Book Review: Discipleship

Discipleship, by Dietrich Bonhoeffer

In reading this book, an expanded version of the popular The Cost Of Discipleship given a more precise translation in line with Bonhoeffer’s original in German, one understands why this book is such a powerful book for many and why it has such an important place in Bonhoeffer’s overall body of work [1].  This work is slap to the side of the face of those trapped in a mindset of cheap grace, as Bonhoeffer points out in no uncertain words the cost of the grace that has been extended to us through the sacrifice of Christ Jesus and the cost of grace to us in imitating His example to others.  Not only does it make this timeless point in the face of contemporary ragamuffin gospels that seek to assuage guilt without encouraging obedience among professed believers, but the book also has a lot to say about the times in which this book was written in Hitler’s Germany of the mid 1930’s in the period of the 1936 Olympics and the run-up to Kristallnacht.  Thus the book both manages to stand as part of its time and as a Christian classic for believers of all times.

The contents of this book are striking and pointed.  A lengthy introduction and foreword sets the context of Bonhoeffer’s works and their publishing history, and there is a lengthy editor’s introduction to the English edition that points out the differences between this book and previously published volumes.  Then, when Bonhoeffer’s text begins on page 37, the hits keep coming for about 250 pages or so of pointed material that examines such matters as costly grace, the call to discipleship, simple obedience, discipleship and the cross, and discipleship and the individual.  To this point, in ways that seemed designed to poke at many of our contemporary attitudes towards religion, Bonhoeffer points out the need for Christians to be part of the larger body of Christ and that Christians are called to carry our cross and to suffer in like fashion as our Lord and Master and Savior.  He also points out the need for us to proceed in obedience rather than looking for a way out of the commitment to obey, making this a strong pronomian work of great value against the siren song of easy believism.  After this comes  lengthy interpretation of the Sermon on the Mount that goes on for about 80 pages, examining Matthew 5-7 passage by passage with an eye for application and for the immense dilemma faced by believers, and with the context in which these passages were given in Jesus’ time to the early disciples.  An interpretation of the messengers of Matthew 10 follows which demonstrates Jesus’ compassion to the brokenness of the world he found, a brokenness that remains today.  At this point the first point of the book ends.  The second part of the book contains questions and discussions on the Church of Jesus Christ and the process of discipleship, looking at the issues of baptism, the body of Christ, the visible community of the Church, the saints/believers, and closing with a pointed discussion of believers as the image bearers of Christ.  Following this there is an editor’s afterword, a solid chronology of Bonhoeffer’s life and works, a bibliography of works divided into three sections, and indices of scriptural references, names, and subjects, before a short bio of the editors and translators closes out this powerful and pointed work.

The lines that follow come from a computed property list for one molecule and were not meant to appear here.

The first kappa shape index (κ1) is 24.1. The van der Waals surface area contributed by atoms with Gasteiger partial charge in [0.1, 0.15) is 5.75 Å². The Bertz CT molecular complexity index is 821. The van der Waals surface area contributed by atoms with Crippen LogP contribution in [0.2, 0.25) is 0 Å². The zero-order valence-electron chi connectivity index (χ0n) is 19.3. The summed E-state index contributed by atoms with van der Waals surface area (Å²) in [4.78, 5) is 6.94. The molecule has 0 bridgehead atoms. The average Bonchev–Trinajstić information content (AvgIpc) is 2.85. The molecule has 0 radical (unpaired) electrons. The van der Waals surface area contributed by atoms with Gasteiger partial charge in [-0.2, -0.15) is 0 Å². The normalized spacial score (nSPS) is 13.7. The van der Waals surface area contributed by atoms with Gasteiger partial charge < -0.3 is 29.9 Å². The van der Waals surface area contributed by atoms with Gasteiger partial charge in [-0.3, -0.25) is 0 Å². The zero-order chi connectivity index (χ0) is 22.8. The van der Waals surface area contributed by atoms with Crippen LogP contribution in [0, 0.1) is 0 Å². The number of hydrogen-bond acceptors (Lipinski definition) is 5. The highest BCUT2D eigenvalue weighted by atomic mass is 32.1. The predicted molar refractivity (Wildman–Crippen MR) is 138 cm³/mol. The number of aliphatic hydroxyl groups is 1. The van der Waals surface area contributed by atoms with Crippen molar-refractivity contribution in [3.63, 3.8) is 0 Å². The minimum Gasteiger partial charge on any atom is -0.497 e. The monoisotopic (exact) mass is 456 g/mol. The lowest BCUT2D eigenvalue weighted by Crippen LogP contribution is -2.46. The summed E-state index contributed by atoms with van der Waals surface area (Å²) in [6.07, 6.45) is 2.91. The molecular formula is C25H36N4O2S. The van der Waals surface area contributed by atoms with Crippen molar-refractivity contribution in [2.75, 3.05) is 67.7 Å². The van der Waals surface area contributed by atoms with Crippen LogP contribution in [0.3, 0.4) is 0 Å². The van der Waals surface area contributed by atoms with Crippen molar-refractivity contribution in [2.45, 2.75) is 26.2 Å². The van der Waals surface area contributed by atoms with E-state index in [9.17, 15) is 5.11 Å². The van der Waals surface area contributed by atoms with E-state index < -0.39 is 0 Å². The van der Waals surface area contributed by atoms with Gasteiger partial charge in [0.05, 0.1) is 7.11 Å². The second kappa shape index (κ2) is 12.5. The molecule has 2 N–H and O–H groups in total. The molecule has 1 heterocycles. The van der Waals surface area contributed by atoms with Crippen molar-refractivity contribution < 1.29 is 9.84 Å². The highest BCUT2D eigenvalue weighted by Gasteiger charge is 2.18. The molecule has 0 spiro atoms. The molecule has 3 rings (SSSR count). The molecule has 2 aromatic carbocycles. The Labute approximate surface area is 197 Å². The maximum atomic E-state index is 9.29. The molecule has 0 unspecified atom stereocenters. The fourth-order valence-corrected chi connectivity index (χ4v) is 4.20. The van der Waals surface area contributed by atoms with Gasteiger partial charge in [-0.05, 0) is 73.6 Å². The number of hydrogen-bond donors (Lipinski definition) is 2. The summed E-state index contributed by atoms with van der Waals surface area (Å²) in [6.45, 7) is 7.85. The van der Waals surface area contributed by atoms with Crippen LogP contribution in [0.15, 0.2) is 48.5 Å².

Within the body of Lutheran writings, this has a powerful place for a variety of reasons.  For one, this book points Lutherans back to Luther and to his fight against the corruption of the monkhood of his time, and also (even more importantly for the larger body of Christians) to the Gospels and to the Pauline epistles that form the basis of Christian practice.  Over and over again, Bonhoeffer points out that our identity as Christians is not a matter of intellectual understanding or some sort of ideal, but as a commitment to be transformed into the image and likeness of Jesus Christ through the indwelling presence of the Holy Spirit and our simple obedience to the expressed commandments of God–including all ten of the Ten Commandments and a great deal else besides that [2].  Likewise, this book has a great deal to say against the volkish (populist/nationalist) tendencies of the German church of his day, in ways that are highly relevant given the populist mood within much of the world at present, reminding us that all human beings are to be the recipients of our love and concern, even if that requires violating unjust and wicked laws, as Bonhoeffer did at the eventual cost of his life to the Nazi regime.  Let us hope that we do not end up facing dungeons and executions for being godly and obedient disciples, but if it comes to that, we have the example as well as the sound and unsparingly honest writings of Bonhoeffer as some inspiration, and that is some consolation at least in these dark times.

[1] See, for example:

[2] See, for example:

About nathanalbright

I'm a person with diverse interests who loves to read. If you want to know something about me, just ask.
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